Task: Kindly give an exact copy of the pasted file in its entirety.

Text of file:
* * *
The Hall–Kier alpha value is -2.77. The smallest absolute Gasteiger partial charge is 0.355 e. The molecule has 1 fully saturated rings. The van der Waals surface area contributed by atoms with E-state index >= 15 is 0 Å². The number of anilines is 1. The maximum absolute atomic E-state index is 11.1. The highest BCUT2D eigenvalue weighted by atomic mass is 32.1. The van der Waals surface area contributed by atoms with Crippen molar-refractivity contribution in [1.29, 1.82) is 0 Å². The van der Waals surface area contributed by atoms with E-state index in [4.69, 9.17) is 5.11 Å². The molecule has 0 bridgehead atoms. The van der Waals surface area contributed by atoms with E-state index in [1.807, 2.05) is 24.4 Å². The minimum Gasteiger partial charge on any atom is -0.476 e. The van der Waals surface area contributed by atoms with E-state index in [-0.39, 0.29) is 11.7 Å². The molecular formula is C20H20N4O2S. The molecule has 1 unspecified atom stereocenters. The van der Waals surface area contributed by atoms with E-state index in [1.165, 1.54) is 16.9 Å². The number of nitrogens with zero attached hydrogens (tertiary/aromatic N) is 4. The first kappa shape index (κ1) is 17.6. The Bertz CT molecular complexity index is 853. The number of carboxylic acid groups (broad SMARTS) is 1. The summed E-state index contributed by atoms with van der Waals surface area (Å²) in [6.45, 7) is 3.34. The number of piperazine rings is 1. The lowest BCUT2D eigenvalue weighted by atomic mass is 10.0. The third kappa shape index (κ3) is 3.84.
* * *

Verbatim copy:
The Hall–Kier alpha value is -2.77. The smallest absolute Gasteiger partial charge is 0.355 e. The molecule has 1 fully saturated rings. The van der Waals surface area contributed by atoms with E-state index >= 15 is 0 Å². The number of anilines is 1. The maximum absolute atomic E-state index is 11.1. The highest BCUT2D eigenvalue weighted by atomic mass is 32.1. The van der Waals surface area contributed by atoms with Crippen molar-refractivity contribution in [1.29, 1.82) is 0 Å². The van der Waals surface area contributed by atoms with E-state index in [4.69, 9.17) is 5.11 Å². The molecule has 0 bridgehead atoms. The van der Waals surface area contributed by atoms with E-state index in [1.807, 2.05) is 24.4 Å². The minimum Gasteiger partial charge on any atom is -0.476 e. The van der Waals surface area contributed by atoms with E-state index in [-0.39, 0.29) is 11.7 Å². The molecular formula is C20H20N4O2S. The molecule has 1 unspecified atom stereocenters. The van der Waals surface area contributed by atoms with E-state index in [1.165, 1.54) is 16.9 Å². The number of nitrogens with zero attached hydrogens (tertiary/aromatic N) is 4. The first kappa shape index (κ1) is 17.6. The Bertz CT molecular complexity index is 853. The number of carboxylic acid groups (broad SMARTS) is 1. The summed E-state index contributed by atoms with van der Waals surface area (Å²) in [6.45, 7) is 3.34. The number of piperazine rings is 1. The lowest BCUT2D eigenvalue weighted by atomic mass is 10.0. The third kappa shape index (κ3) is 3.84.